Imagine what you might be able to do if you had a minuscule, color-coded construction kit composed of single cells you could stitch together any way you wanted to.
Stanford bioengineer Ingmar Riedel-Kruse, PhD, and his postdoc David Glass, PhD, have developed a set of tiny, synthetic molecular connectors that can be genetically engineered into bacteria so that they'll pop up on the bugs' surfaces. These molecular connectors have complementary shapes, like pieces of a jigsaw puzzle. So, any pair of the ordinarily free-swimming single-celled creatures, if they're sporting complementary connectors, wind up glomming on to each another.
By introducing different connector shapes (and sometimes more than one) into different bacteria, the scientists can get them to hook up together in programmable and predictable ways.
In a study published in Cell, Glass and Riedel-Kruse genetically color-coded various bacterial cells to correspond to whatever synthetic-connector shape they were displaying. For example, red cells contained a particular connector shape (or set of them) on their surfaces, blue cells had a different set of shapes, and green ones displayed still a third set of connectors. That allowed the researchers to toss the resulting cells into a mixture and see whether the emerging cell-cell assemblies tracked with the outcomes they'd predicted. (They did.)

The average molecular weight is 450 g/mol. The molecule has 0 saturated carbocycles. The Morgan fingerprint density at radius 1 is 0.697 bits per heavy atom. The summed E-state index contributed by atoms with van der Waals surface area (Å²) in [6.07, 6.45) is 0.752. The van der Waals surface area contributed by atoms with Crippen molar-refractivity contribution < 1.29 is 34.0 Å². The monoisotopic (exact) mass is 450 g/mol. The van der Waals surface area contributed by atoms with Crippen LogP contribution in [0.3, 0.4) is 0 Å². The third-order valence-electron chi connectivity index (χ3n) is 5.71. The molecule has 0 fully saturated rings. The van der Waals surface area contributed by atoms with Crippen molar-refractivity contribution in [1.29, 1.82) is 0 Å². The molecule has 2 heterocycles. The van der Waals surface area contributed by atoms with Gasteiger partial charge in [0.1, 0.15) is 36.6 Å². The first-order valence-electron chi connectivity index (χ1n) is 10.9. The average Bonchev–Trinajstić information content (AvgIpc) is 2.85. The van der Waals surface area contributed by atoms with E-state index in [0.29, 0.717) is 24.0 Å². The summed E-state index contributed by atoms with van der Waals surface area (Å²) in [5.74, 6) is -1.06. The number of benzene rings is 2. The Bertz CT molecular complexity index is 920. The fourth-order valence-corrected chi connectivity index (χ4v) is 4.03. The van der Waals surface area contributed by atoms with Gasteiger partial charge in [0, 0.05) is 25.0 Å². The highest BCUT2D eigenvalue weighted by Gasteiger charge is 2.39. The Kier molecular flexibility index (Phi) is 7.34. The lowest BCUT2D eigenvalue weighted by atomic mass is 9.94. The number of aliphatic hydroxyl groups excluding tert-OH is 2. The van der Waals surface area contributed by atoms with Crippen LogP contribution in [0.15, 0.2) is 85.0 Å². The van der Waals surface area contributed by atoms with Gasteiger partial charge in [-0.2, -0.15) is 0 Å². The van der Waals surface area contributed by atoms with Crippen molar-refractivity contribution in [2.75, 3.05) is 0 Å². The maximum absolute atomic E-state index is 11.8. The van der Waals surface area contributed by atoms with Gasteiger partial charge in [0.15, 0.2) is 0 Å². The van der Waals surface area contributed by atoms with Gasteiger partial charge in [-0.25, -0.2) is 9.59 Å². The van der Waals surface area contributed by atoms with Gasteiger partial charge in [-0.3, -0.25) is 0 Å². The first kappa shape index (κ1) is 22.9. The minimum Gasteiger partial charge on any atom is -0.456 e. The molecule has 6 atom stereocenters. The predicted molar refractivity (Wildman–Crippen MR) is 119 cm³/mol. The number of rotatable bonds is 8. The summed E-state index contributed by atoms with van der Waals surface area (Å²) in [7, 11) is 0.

The same technique, applied to human cells, could accelerate progress toward designing synthetic tissues and organs. Applied to bacteria, it could be be used to study biofilms, slimy carpets of adherent bacterial cells that stick to everything from your teeth to prosthetic implants and can be extremely resistant to antibiotics.
It could even be used to organize bacterial assembly lines — carefully ordered sequences of adjacent bacterial cells, each genetically engineered to carry out one step in a complicated chemical assembly process — for the production of exotic drugs, hormones, or industrial materials.
You could also form one heck of a conga line with these guys.
Image courtesy of Ingmar Riedel-Kruse